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In This Issue
Holiday Survival Strategies
Seasonal Affective Disorder
Online Toy Stores for Holiday Gifts
Craft Ideas for the Holidays
Self-care Gifts for Parents
How to Get Your Teen to Talk
Quick Links


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LogoEvanston Citizens for Appropriate Special Education (CASE) is a community advocacy organization working to improve the range, quality and accessibility of special education services in Evanston/Skokie District 65 and ETHS District 202.

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On the CASE 

 December 2014

Hello Evanston CASE community,


As winter break approaches, you may be feeling the stress of the holiday season.  This newsletter contains strategies to help your special needs kids cope with changed schedules and increased stimulation. 


Also, please join us for our next Parent Connections Support Group meeting:


Evanston CASE Parent Connections Support Group

"Managing Winter Break"

Join us for light refreshments and good company


 December 16th 7:00-9:00 pm at 1940 Sherman, Suite A. 



The group will be moderated by Cari Levin, LCSW.  Let me know you are coming by calling (847) 556-8676.   Drop-in's are welcome.


Warm regards,


Cari Levin, LCSW

Founding Director

Evanston CASE 


Holiday Survival Strategies

Help Your Child Participate and Enjoy the Season



     Dawn Villarreal, of One Place for Special Needs, wrote a comprehensive article about all the ways in which the holidays can be challenging for our kids with special needs.  She includes creative strategies to help our kids enjoy and participate in holiday activities and celebrations, while avoiding meltdowns and sensory overload.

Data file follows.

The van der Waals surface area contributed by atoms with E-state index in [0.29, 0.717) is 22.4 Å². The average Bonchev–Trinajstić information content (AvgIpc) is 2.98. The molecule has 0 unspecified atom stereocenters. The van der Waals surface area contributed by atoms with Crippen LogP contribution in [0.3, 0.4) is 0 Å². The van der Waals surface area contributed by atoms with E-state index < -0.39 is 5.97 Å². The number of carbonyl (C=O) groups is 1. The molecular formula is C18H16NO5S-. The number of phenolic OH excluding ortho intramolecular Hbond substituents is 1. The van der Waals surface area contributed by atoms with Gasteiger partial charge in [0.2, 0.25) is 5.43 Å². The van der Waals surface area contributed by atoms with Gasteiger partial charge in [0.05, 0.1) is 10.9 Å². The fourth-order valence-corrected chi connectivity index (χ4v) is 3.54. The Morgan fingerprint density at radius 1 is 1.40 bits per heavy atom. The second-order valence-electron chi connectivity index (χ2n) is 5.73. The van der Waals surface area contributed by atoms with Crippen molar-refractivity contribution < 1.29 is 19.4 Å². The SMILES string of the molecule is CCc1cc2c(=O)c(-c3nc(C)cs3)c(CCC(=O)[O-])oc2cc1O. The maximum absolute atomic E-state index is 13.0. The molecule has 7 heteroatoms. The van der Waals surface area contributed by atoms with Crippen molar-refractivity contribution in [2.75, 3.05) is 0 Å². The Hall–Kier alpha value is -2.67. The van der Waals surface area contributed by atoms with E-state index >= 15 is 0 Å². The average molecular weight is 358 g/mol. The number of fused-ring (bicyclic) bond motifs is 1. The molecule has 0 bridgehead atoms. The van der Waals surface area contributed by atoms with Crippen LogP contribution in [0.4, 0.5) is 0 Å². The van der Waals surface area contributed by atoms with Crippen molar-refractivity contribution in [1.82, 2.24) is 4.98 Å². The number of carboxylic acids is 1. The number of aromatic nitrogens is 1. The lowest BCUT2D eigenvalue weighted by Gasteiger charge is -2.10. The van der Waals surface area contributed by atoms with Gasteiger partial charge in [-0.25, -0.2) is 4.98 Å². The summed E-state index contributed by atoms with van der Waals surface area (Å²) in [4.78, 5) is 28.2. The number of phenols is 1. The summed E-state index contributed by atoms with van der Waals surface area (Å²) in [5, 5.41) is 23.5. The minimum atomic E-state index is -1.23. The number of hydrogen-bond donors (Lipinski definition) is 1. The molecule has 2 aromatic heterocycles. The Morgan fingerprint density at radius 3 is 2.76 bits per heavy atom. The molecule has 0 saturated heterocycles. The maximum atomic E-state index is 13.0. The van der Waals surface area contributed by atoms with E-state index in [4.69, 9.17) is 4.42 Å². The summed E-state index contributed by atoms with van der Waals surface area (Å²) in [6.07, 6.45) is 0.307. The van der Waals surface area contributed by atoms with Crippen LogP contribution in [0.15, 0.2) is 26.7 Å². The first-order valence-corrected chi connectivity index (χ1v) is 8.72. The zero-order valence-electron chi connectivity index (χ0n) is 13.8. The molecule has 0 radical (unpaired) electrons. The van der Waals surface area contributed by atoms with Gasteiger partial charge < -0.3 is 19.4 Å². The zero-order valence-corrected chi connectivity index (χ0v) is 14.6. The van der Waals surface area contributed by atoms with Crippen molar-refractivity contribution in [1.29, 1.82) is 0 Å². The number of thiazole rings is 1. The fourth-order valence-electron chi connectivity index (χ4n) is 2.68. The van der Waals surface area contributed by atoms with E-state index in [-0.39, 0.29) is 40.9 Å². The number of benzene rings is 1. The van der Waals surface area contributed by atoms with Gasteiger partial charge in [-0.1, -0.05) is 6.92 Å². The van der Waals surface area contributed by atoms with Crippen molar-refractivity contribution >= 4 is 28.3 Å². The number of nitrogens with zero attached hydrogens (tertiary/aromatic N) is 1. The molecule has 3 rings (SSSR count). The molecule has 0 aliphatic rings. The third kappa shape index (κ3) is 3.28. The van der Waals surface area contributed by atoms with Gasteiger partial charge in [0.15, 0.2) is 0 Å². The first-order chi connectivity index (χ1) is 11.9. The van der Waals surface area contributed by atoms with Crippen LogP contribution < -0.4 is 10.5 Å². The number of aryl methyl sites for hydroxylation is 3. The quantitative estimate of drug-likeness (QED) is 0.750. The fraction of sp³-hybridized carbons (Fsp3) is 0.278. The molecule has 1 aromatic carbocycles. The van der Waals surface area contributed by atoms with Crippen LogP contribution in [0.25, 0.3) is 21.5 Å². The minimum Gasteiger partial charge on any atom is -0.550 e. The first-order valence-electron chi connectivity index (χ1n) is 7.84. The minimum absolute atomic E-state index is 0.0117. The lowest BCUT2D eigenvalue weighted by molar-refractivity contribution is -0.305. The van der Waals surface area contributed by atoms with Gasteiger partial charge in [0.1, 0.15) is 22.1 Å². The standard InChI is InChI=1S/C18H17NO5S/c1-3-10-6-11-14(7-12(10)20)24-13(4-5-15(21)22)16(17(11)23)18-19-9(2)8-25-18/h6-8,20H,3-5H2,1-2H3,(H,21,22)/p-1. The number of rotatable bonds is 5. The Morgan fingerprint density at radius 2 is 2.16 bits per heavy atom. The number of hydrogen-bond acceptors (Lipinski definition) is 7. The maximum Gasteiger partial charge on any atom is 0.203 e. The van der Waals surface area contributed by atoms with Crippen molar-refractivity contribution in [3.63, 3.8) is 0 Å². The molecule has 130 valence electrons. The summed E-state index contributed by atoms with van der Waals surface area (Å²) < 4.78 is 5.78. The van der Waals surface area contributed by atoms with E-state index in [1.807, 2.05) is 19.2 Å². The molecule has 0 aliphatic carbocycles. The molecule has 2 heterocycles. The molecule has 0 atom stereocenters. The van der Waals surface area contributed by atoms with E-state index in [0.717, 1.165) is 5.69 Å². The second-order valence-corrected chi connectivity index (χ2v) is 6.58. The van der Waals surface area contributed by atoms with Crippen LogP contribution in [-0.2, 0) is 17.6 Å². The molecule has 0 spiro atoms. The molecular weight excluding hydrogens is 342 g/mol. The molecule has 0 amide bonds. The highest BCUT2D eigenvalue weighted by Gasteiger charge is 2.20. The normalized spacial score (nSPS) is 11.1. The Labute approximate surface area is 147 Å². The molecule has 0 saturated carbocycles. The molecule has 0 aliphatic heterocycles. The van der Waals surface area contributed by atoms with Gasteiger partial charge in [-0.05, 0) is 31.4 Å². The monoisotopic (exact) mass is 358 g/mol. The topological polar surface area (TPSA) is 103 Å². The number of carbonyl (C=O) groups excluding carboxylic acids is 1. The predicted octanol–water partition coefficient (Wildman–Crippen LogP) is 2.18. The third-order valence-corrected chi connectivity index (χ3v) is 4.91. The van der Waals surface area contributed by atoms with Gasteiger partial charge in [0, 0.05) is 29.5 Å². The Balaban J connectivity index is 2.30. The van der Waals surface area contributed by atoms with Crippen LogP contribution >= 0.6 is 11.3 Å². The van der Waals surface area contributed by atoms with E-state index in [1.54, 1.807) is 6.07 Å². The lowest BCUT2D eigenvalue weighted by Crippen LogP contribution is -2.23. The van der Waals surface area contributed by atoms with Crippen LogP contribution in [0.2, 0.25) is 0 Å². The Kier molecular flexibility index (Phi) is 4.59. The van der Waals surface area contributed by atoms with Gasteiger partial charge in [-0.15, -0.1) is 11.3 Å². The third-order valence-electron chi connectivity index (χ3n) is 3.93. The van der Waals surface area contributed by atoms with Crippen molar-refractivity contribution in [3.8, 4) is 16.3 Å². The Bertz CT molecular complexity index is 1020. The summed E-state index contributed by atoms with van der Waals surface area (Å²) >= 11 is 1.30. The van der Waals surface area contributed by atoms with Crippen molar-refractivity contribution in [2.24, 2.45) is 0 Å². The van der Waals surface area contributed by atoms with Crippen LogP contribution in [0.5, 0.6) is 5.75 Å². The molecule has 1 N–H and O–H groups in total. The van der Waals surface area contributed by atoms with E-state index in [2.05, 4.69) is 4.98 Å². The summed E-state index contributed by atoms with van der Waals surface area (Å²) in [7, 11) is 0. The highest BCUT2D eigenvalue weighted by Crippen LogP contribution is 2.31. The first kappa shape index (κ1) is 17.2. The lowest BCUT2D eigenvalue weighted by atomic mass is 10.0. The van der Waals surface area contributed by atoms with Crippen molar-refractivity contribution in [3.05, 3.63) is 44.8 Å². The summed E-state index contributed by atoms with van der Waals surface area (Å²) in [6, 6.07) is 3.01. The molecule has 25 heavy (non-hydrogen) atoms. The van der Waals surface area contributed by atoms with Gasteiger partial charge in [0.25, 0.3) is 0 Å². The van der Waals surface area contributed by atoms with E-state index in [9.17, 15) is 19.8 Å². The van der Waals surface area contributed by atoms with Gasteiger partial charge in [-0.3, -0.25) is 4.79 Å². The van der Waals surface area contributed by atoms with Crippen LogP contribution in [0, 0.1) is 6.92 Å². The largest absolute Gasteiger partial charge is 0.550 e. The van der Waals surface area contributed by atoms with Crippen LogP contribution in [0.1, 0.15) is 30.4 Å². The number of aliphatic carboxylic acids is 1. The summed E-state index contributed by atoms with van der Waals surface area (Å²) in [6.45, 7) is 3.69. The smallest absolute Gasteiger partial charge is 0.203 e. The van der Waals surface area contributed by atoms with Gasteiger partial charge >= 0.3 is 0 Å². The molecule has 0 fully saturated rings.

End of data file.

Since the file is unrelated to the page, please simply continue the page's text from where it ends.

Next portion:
For example, she discusses holiday traditions, presents, family dinners, gift giving time, etc.


To read her article, click HERE


SAD: Seasonal Affective Disorder 


     Seasonal Affective Disorder is a mood disorder related to depression. It typically occurs during the winter months when the hours of daylight are reduced.  During the holidays the demands of gift shopping, entertaining and stressful family dynamics can leave some feeling overwhelmed and unmotivated.  And they can increase depressive symptoms in individuals with other mood and behavioral disorders. If on top of all of that you are parenting a child with special needs, your experience of SAD symptoms may be even more debilitating. 


     Doctors often recommend "light therapy", which increases your daily exposure to bright light and decreases the body's production of melatonin, a sleep enhancing hormone.  Light boxes have become smaller and more affordable in the last couple of years.  You can find them online from $40 to $300 depending on the size and light spectrum "LUX".


     Dr. Norman Rosenthal has written a book called, "Winter Blues, Fourth Edition: Everything You Need to Know to Beat Seasonal Affective Disorder" available in paperback on Amazon for around $12.00.   Click HERE to see the book. He has also written a workbook to help you customize your own SAD treatment plan.


     "Rosenthal explains how to evaluate your own level of seasonality, get the most out of light boxes and other effective self-help options, and make informed decisions about antidepressants and psychotherapy. The thoroughly updated fourth edition features a new chapter on different meditation practices and their benefits. Packed with information and insights, this is a tried-and-true survival kit for weathering the winter blues."